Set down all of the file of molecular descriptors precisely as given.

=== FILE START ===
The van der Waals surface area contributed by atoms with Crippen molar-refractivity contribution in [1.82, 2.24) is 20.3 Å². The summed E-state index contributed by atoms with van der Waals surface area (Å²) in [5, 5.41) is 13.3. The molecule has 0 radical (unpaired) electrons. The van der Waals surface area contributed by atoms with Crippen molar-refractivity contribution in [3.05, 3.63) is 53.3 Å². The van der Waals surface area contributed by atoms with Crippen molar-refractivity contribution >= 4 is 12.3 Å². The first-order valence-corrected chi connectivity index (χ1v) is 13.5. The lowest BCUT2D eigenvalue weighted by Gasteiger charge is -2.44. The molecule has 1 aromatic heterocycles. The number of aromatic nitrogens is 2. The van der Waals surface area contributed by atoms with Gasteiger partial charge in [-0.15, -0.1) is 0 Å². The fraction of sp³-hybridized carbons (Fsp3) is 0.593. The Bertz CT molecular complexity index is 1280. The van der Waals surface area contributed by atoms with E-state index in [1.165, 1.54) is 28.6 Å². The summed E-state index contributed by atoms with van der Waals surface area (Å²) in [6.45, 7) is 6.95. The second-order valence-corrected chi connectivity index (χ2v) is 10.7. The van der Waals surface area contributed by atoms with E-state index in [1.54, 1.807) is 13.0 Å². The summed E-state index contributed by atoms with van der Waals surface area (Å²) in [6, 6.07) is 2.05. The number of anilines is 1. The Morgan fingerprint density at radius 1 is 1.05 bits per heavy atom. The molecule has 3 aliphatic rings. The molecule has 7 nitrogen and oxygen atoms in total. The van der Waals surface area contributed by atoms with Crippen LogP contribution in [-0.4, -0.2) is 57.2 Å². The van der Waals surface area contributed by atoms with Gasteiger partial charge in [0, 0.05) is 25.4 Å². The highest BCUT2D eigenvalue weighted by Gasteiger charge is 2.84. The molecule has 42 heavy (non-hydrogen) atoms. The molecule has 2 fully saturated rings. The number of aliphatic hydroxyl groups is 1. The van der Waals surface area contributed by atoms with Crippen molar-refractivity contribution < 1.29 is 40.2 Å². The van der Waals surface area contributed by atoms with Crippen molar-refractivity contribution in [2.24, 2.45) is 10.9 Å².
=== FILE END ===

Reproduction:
The van der Waals surface area contributed by atoms with Crippen molar-refractivity contribution in [1.82, 2.24) is 20.3 Å². The summed E-state index contributed by atoms with van der Waals surface area (Å²) in [5, 5.41) is 13.3. The molecule has 0 radical (unpaired) electrons. The van der Waals surface area contributed by atoms with Crippen molar-refractivity contribution in [3.05, 3.63) is 53.3 Å². The van der Waals surface area contributed by atoms with Crippen molar-refractivity contribution >= 4 is 12.3 Å². The first-order valence-corrected chi connectivity index (χ1v) is 13.5. The lowest BCUT2D eigenvalue weighted by Gasteiger charge is -2.44. The molecule has 1 aromatic heterocycles. The number of aromatic nitrogens is 2. The van der Waals surface area contributed by atoms with Gasteiger partial charge in [-0.15, -0.1) is 0 Å². The fraction of sp³-hybridized carbons (Fsp3) is 0.593. The Bertz CT molecular complexity index is 1280. The van der Waals surface area contributed by atoms with E-state index in [1.165, 1.54) is 28.6 Å². The summed E-state index contributed by atoms with van der Waals surface area (Å²) in [6.45, 7) is 6.95. The second-order valence-corrected chi connectivity index (χ2v) is 10.7. The van der Waals surface area contributed by atoms with E-state index in [1.54, 1.807) is 13.0 Å². The summed E-state index contributed by atoms with van der Waals surface area (Å²) in [6, 6.07) is 2.05. The number of anilines is 1. The Morgan fingerprint density at radius 1 is 1.05 bits per heavy atom. The molecule has 3 aliphatic rings. The molecule has 7 nitrogen and oxygen atoms in total. The van der Waals surface area contributed by atoms with Crippen LogP contribution in [-0.4, -0.2) is 57.2 Å². The van der Waals surface area contributed by atoms with Gasteiger partial charge in [0, 0.05) is 25.4 Å². The highest BCUT2D eigenvalue weighted by Gasteiger charge is 2.84. The molecule has 42 heavy (non-hydrogen) atoms. The molecule has 2 fully saturated rings. The number of aliphatic hydroxyl groups is 1. The van der Waals surface area contributed by atoms with Crippen molar-refractivity contribution < 1.29 is 40.2 Å². The van der Waals surface area contributed by atoms with Crippen molar-refractivity contribution in [2.24, 2.45) is 10.9 Å².